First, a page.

We often build fortresses around our hearts and prevent ourselves from trusting others. This can cause any number of problems in relationships, and some couples even break up because of an inability to be emotionally open with each other.
Many people believe that being open and vulnerable means being submissive or weak.
In reality, it’s important to trust each other to make your relationship last. Below are some proven ways of learning to open up emotionally without overcompensating.
1. Know Your Feelings
When you know your feelings, it’s easier to identify how you’d feel in a certain situation. What are your body’s sensations? What are the feelings associated with those sensations? What are the situations or people who can make your heart hurt and your chest tight? What makes you feel down?
If you have trouble identifying your sensations and feelings, use a dictionary or do a quick Google search and write down all the words related to feelings. When you’re not aware of all those terms, you can’t know how you’ll feel when you open up emotionally.
2. Listen to Your Partner’s Feelings
Opening up emotionally with your partner takes time, especially if you’ve been in a relationship for only a short while. The important thing to remember is being open with the right person. Pay closer attention to the ways your partner reacts to certain emotions, behaviors, or feelings.
Are they emotional, too? Maybe they don’t react at all to stressful situations. It doesn’t mean they don’t care. Your partner might have trust issues and they might also have difficulty being fully open with you.
3. Talk About Your Feelings
This is probably one of the most challenging things to do in a relationship. Talk about your feelings and ask your partner how they’re feeling in certain situations. Avoid judging each other. Let your partner know how you feel in your relationship and that you want to open up.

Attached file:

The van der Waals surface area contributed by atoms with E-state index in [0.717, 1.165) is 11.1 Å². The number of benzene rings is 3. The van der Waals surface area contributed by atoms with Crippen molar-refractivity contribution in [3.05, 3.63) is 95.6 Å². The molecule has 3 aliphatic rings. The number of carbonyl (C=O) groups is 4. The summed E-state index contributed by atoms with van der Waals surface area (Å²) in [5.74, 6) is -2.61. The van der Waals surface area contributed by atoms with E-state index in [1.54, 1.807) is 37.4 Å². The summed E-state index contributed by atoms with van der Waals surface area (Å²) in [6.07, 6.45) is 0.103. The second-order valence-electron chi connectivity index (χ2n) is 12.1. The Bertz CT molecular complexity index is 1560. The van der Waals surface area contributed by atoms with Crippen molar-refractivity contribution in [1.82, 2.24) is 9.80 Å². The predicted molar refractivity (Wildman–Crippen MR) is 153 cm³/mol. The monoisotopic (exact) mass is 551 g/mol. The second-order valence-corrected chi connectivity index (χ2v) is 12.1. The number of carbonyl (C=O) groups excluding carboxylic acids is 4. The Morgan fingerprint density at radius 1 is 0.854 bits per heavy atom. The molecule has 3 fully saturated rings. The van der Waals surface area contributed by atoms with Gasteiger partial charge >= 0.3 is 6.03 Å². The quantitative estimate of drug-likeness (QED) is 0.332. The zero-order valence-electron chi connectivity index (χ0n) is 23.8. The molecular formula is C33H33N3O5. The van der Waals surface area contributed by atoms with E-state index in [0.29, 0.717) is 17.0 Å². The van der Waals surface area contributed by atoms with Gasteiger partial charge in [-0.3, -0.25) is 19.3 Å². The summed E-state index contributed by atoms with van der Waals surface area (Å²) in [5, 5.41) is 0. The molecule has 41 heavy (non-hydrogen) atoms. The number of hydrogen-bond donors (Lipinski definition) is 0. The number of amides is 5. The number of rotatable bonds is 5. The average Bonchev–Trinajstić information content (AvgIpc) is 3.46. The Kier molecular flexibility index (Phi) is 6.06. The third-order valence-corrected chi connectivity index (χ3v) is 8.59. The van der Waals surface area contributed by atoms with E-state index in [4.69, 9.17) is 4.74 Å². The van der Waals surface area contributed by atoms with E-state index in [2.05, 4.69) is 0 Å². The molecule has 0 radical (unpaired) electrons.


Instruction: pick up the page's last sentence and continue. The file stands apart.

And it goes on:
This can be especially challenging if you’ve spent a significant amount of time alone and aren’t accustomed to sharing your thoughts and feelings.
If your partner would just laugh at you, it’s definitely a sign this person isn’t for you. If they keep listening even if you say some unpleasant words related to their behavior and emotions you experience about it, that’s a good indication that your partner might be ready to listen to your deepest emotions.
While talking about exes isn’t recommended in new relationships, there are situations when you should talk about your past pains. Not only will you show you trust your partner, but you’ll also help them understand your pain, behavior in certain situations, and your vulnerability.
Most importantly, it’s a good way to open up emotionally. Who knows, maybe you’ll feel a sense of relief once you share your past pains instead of trying to work them out yourself.
Avoid playing a victim, though. If you haven’t recovered from your past relationship yet, your partner might not believe you. Avoid punishing your partner for the mistakes that your exes made.
5. Validate Feelings